Time to treat Google and Facebook as the media giants they really are

 
Ian Whittaker
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The rules and regulatory framework covering both Google and Facebook are lagging seriously behind the reality (Source: Getty)

The boss of WPP, Sir Martin Sorrell, has views on a wide range of topics, from the global economy, to Brexit, to the advertising world.

One of his views is that Facebook and Google are media companies, and should be seen as such.

And in this, he is absolutely right.

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There should be a recognition that Google and Facebook’s description of themselves as “tech companies” is not driven by a rational and unbiased view of their positions, but pure self-interest. Such descriptions allow them to portray themselves as exciting, edgy businesses, and to implicitly portray any opposition to their practices and market strength as biterness driven by neo-Luddites who just do not understand “the future”.

It also allows them to argue that they should be exempt from the rules covering traditional media, such as legal responsibility for what is published on their sites.

This was the argument put forward last month by Richard Gingras, head of Google News, who stated that Google was not a media company because it does not “produce media”, and thus has no legal responsibility for the content it hosts.

Yet both companies look like media companies, act like media companies, and should therefore be seen as what they are – which is media companies.

To start with, Google and Facebook’s business models are almost entirely reliant on advertising. They talk to advertisers about the reach they have over audiences. Google’s YouTube service has even started to carry out an upfront presentation to advertisers in the same way that the major TV companies do.

In fact, both firms have grown by taking money from other media companies – from the classified directories (who remembers the old-fashioned print Yellow Pages now?), and from the newspaper groups.

Both Google and Facebook are targeting the TV broadcasters’ advertising revenues, claiming that their reach and targeting make them superior platforms.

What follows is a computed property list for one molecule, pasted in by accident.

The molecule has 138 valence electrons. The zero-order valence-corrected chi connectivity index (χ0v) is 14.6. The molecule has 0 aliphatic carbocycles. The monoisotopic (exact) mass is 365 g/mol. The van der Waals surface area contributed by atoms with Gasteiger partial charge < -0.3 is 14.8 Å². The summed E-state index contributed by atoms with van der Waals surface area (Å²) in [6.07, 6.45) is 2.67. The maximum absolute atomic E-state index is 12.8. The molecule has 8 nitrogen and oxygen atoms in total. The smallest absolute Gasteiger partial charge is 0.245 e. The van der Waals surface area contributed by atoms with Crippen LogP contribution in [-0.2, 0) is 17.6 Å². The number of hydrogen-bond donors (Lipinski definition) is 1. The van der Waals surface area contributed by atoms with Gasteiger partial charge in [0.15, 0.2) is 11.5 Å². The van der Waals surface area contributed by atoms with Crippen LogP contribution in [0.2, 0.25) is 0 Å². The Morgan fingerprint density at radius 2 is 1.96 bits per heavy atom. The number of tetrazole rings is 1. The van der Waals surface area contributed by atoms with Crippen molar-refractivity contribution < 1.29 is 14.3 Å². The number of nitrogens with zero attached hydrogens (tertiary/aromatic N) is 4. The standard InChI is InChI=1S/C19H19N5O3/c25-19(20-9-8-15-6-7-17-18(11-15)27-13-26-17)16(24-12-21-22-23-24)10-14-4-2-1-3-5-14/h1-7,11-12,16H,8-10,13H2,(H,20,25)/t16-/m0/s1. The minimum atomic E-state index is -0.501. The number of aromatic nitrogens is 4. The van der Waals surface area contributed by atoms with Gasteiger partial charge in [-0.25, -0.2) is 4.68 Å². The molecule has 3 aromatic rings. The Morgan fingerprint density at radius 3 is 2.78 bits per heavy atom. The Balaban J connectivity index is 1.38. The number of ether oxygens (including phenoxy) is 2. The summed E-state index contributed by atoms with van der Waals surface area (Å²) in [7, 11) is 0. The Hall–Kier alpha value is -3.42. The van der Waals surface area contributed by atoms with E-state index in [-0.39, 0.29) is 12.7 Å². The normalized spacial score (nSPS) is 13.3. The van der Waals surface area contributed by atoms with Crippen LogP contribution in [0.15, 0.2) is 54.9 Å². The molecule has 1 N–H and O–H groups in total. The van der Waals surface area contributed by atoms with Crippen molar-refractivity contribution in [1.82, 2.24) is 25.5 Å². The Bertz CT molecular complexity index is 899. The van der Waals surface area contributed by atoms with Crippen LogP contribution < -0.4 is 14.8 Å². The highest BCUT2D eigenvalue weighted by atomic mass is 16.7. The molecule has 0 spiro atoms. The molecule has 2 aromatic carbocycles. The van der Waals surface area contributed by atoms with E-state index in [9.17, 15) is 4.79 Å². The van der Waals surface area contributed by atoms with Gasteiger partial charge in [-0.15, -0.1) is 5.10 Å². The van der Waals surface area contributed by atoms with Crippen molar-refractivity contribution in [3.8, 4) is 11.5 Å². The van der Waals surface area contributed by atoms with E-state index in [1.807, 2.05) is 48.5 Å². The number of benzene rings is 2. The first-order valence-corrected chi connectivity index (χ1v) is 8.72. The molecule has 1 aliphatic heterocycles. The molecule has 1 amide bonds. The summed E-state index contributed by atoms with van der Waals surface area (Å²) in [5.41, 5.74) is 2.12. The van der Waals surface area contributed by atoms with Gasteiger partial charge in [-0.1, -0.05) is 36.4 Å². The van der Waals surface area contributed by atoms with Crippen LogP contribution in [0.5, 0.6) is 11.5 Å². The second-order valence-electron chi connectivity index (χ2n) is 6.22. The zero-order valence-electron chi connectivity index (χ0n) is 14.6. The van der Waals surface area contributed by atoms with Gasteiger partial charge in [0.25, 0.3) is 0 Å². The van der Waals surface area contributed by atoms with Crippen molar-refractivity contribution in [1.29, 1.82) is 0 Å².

Nor does the argument over not producing content hold water. Channel 4 does not produce its own programming, but no one at Ofcom would claim Channel 4 should not be subject to the broadcasting rules.

It is also clear that the rules and regulatory framework covering both Google and Facebook are lagging seriously behind the reality – probably because, to a large degree, regulators and politicians are fearful of being accused of not understanding the new world. This allows these companies to get away with behaviour and market shares that, in most other situations, would be seen as cause for investigation and action.

According to StatCounter data, Google has just under 90 per cent share of the UK search market – even more dominant than the old Yellow Pages business in its heyday. Yet the regulators have done little.

The same goes for responsibility over content. Media worldwide is subject to rules regarding content and distribution, first with print and now with television, because of an understanding of how much influence its content has on audiences.

Both Facebook and Google have huge reach. They also control how content is placed (ask a price comparison site like Moneysupermarket.com what happened when Google changed its search algorithm). They enable a wide range of content to gain an audience that would have been impossible before the widespread advent of the internet, including material that is inappropriate and harmful – and, depending on whom you believe, may have influenced events such as the US presidential election.

It is time to ignore the self-serving claims that these media giants are really tech companies.

We must recognise them what they are – and act accordingly.

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